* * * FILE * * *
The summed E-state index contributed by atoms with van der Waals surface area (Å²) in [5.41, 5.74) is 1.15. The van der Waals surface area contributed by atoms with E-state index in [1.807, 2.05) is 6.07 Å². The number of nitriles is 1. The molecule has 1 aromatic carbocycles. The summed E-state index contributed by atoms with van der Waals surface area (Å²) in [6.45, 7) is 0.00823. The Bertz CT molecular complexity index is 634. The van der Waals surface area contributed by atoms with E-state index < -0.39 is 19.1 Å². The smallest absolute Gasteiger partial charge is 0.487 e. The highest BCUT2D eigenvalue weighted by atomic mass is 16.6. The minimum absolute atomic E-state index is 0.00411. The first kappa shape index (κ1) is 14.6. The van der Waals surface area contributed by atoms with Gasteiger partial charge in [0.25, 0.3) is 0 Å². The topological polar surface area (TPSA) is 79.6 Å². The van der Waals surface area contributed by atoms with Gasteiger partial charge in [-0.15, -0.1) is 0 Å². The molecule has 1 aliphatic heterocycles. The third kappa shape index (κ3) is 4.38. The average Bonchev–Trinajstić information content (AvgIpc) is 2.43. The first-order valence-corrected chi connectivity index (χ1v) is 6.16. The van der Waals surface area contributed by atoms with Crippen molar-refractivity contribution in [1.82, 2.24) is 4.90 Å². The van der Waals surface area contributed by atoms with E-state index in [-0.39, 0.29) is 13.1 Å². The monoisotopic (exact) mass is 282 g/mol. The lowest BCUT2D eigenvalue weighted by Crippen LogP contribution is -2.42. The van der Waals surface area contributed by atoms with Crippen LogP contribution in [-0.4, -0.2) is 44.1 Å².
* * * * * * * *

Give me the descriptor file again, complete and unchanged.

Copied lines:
The summed E-state index contributed by atoms with van der Waals surface area (Å²) in [5.41, 5.74) is 1.15. The van der Waals surface area contributed by atoms with E-state index in [1.807, 2.05) is 6.07 Å². The number of nitriles is 1. The molecule has 1 aromatic carbocycles. The summed E-state index contributed by atoms with van der Waals surface area (Å²) in [6.45, 7) is 0.00823. The Bertz CT molecular complexity index is 634. The van der Waals surface area contributed by atoms with E-state index < -0.39 is 19.1 Å². The smallest absolute Gasteiger partial charge is 0.487 e. The highest BCUT2D eigenvalue weighted by atomic mass is 16.6. The minimum absolute atomic E-state index is 0.00411. The first kappa shape index (κ1) is 14.6. The van der Waals surface area contributed by atoms with Gasteiger partial charge in [0.25, 0.3) is 0 Å². The topological polar surface area (TPSA) is 79.6 Å². The van der Waals surface area contributed by atoms with Gasteiger partial charge in [-0.15, -0.1) is 0 Å². The molecule has 1 aliphatic heterocycles. The third kappa shape index (κ3) is 4.38. The average Bonchev–Trinajstić information content (AvgIpc) is 2.43. The first-order valence-corrected chi connectivity index (χ1v) is 6.16. The van der Waals surface area contributed by atoms with Crippen molar-refractivity contribution in [1.82, 2.24) is 4.90 Å². The van der Waals surface area contributed by atoms with E-state index in [-0.39, 0.29) is 13.1 Å². The monoisotopic (exact) mass is 282 g/mol. The lowest BCUT2D eigenvalue weighted by Crippen LogP contribution is -2.42. The van der Waals surface area contributed by atoms with Crippen LogP contribution in [-0.4, -0.2) is 44.1 Å².